• offers a quick and easy-to-use window-shopping tool ( where users can preview which plans and savings are available to them. The tool also allows users to see which plans cover their prescription drugs and are networked with their preferred primary care doctor or preferred hospitals.
  • new tool ( can help you figure out if job-based coverage is considered affordable.
  • Free local help can be found from health insurance experts around the state at gov/GetHelp.

Bottom line: we encourage all Oregonians who do not currently have health insurance available to start at There they can see if health insurance offered from a job is considered affordable, preview plans and savings, and find an expert to guide them through the process.


covid tests


The federal government has reinstated its program to provide U.S. households with free COVID-19 tests. By completing the form at, each residential address can request four individual rapid antigen COVID-19 tests. Visit for additional information.



fentanyl pills


Get to know the risks associated with fentanyl and other opioids, and talk to your kids about the dangers of taking or even touching pills that were not prescribed for them.

What is fentanyl? Fentanyl is a synthetic opioid that comes in two forms: Pharmaceutical fentanyl is prescribed by doctors to treat severe pain, especially after surgery and for advanced-stage cancer. Illicitly manufactured fentanyl (IMF) is distributed through illegal drug markets. IMF is often added to other drugs, especially opioids, because of its extreme potency, which makes drugs cheaper, more addictive, and more dangerous.

What is the danger? Each week, approximately 20 Oregonians die of drug overdose. Over half of these deaths involve synthetic opioids such as fentanyl. Right now, fake opioid pills with fentanyl added to them are all over Oregon. These fake pills are extremely dangerous and are deceptively being sold as legitimate prescriptions. A single pill can cause overdose

What is naloxone? Naloxone (also known as Narcan) is a medication that can be delivered by a nasal spray or injection to quickly restore normal breathing for a person whose breathing has slowed down or stopped because of an overdose of fentanyl, prescription opioids, or heroin. Naloxone onset occurs within 2-3 minutes and can last for 30-90 minutes. Sometimes, a second dose of naloxone is necessary if symptoms of overdose return. If someone you know is using opioids, please think about getting Narcan to carry and have available in your home.

You can learn more about how to get Narcan and how to use it here: Narcan Rescue for Opioid Overdose (

What can we do? Learn more about fentanyl in the Fentanyl and Opioid Response Toolkit (  then talk to your kids and others you care about.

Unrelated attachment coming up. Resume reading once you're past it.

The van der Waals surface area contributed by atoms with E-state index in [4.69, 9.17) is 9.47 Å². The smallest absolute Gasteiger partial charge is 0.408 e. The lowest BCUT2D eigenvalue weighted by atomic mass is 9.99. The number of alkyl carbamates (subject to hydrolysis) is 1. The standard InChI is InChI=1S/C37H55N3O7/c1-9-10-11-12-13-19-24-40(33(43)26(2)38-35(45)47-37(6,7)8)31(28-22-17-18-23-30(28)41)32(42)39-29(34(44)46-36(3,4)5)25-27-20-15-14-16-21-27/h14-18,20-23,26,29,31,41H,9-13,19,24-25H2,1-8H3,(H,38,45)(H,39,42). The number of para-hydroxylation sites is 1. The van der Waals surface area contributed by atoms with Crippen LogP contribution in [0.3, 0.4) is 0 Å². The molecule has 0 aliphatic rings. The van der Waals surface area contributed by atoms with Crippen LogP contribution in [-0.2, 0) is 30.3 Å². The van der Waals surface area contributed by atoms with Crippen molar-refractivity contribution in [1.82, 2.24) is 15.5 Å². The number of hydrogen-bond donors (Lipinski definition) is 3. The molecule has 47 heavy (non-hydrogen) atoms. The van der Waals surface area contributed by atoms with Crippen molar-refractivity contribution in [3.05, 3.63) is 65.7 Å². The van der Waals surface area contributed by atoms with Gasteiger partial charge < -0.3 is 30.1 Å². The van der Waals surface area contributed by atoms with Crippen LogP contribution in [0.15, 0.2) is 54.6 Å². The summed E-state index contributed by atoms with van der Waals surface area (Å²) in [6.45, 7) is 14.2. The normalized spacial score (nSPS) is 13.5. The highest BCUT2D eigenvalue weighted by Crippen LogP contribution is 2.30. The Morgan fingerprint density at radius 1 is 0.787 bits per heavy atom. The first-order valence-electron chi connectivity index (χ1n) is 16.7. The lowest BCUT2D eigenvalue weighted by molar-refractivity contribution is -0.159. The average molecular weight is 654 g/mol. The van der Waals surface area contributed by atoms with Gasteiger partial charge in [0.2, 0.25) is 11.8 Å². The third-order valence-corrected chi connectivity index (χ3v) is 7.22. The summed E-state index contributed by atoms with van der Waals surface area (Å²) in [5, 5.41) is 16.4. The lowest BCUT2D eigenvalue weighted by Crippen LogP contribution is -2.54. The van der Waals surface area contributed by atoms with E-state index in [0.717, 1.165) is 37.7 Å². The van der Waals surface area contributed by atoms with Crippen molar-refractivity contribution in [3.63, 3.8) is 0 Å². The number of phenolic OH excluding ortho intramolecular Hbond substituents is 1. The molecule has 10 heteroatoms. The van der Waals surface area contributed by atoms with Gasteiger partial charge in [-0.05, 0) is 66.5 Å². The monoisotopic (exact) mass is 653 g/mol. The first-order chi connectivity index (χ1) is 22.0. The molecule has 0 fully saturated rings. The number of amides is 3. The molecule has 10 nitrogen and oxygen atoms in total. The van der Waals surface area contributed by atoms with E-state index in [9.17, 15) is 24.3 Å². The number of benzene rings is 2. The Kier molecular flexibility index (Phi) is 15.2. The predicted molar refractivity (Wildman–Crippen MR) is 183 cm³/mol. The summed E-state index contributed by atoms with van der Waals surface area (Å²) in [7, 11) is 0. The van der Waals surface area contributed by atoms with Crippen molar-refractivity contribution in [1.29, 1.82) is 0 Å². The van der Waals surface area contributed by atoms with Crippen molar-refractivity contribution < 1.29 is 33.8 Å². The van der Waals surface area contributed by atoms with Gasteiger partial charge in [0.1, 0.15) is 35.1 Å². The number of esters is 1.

We know these conversations can be hard. If you have questions or need assistance, please reach out to your school counselor or to the district nurse assigned to your child’s school (


Oregon Mask Guidelines

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Masks are not required for most indoor settings, but you still need to wear a mask in health care settings to keep everyone safe. Some businesses and schools may still choose to require masks. People may also choose to continue to wear well-fitting masks to protect themselves and others. Oregon’s full rule on masking, including a list of health care settings where masks are still required, is located here.



OEM has put together this list of contacts to help speed up the process of replacing these documents:

The Governor’s office has put together a Wildfire Resources page that you can access from the Governor’s home page.  It has links to many of the most important updates about the status of fires and resources for evacuees.  This website will be updated regularly.  

Legal ResourcesOregon State Bar’s Lawyer Referral Program, Oregon lawyers, through the Oregon State Bar, are partnering with FEMA and the American Red Cross to provide legal assistance on FEMA claims, contract claims, insurance claims, landlord-tenant matters and more.

The Department of Forestry’s Wildfire Response and Recovery Overview has ongoing updates about firefighting efforts, damage reports, and more.  

FEMA UpdatesFEMA has provided several different Fact Sheets and resources for accessing benefits, determining eligibility and avoiding scams.



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Mental Health Services:

  • Washington County Crisis Line | 503-291-9111
  • Crisis Text Line | Text “Connect” to 741741
  • Suicide Prevention Lifeline | 1-800-273-8255
  • Trevor Lifeline | 1-866-488-7386



Employers and Employees

The following list of resources is from Oregon’s Secretary of State’s Office. The fastest way to get in touch with the SOS team is by emailing, using the “Need Help?” button found on most state agency websites or visiting

Education Links

Local Government

Utilities Assistance

Food and Housing Assistance


Oregon Health Authority



Yours truly,

Representative Susan McLain

Representative Susan McLain
House District 29

email: I phone: 503-986-1429
address: 900 Court St NE, H-489, Salem, OR 97301